With such a large party they have simplified the menu by saying we are starting with Tomato Bisque, then a Salad, the main course is choice of Salmon or Filet Mignon and to finish there’s a Mixed Berry dish with Chantilly Cream. I have to be awkward (I know, had to believe!) and decline the soup, there seems little point in me wasting a bowl and then I am not sure if the salad will have more tomato in (it does) so I eschew that also and go straight for the steak.
It is a very tasty steak grilled with the aid of mesquite chips. Now I am not an expert but I believe these are wood chip added to the barbeque to impart a true Texan smoky flavour to the food gently caramelising above. Whatever they did it managed to intensify the juicy and well-marinated steak.
The dessert was a little too much Chantilly creamy for my taste (that would be any) but I’d recommend the steak at least! It's hard to judge them on really one dish so I think one tiny fork for a good steak.

Monday, October 29, 2007

A re-union at USC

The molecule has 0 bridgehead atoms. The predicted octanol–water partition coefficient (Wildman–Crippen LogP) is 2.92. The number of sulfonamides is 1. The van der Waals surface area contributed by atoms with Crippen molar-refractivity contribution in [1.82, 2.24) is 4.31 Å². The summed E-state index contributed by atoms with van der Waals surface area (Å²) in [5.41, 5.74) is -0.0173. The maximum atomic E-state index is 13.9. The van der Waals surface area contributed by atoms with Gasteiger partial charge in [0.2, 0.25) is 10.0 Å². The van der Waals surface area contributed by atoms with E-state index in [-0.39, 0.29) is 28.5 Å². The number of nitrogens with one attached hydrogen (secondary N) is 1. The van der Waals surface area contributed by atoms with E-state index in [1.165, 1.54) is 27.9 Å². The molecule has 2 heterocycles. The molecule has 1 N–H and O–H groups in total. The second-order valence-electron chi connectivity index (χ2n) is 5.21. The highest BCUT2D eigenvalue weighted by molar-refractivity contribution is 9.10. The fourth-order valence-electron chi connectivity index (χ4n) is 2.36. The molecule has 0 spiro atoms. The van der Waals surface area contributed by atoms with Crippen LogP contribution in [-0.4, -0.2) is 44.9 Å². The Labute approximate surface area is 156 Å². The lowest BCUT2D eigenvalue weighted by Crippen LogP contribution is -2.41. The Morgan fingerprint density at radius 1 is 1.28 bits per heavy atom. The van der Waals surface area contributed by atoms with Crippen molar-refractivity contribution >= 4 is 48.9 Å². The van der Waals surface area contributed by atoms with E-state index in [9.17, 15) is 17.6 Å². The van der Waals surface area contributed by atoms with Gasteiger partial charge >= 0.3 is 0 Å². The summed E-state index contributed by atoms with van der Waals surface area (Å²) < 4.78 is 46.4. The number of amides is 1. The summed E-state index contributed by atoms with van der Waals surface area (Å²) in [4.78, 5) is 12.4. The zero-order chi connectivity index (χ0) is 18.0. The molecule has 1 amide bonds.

There’s something very cosy about Union Square Café, it’s like a big warm hug of a restaurant. DD and I have declared it to be ‘our’ restaurant and no visit to New York would really be complete without a visit. I guess we set a precedence last year by lingering over a long and late, luscious lunch on my birthday and then hanging around the bar even longer to toast KK’s birth with gorgeous pink cocktails (me initiating DD to the delights of the Chambord orb!), wait long enough for the famed bar nuts to materialise and put off the inevitable, unenviable task of departing from Manhattan to spend the rest of the week in the culinary dearth of deepest New Jersey. This time we were determined yet again that our final hours in the big apple would be at USC’s pleasure and we’d also introduce another J to our fave NY hangout. It’s clear that plenty agree with us. One of the fabulous quirks of the menu is that there are daily specials based on the finest ingredients they’ve picked up at the green market in Union Square and weekly specials that are well known and locals will revisit on the say Monday for the special ‘USC’s Lobster “Shepherd’s Pie” – with Mushrooms, Mashed Potatoes, Spinach, Carrots and Lobster Sauce’ night and just have that before heading home or out. We met one of these locals who regularly popped in for a spot of sustenance and sat at the bar whilst his favourite dish was delivered to him. And I am sure I would be a very regular diner if I lived just a little closer!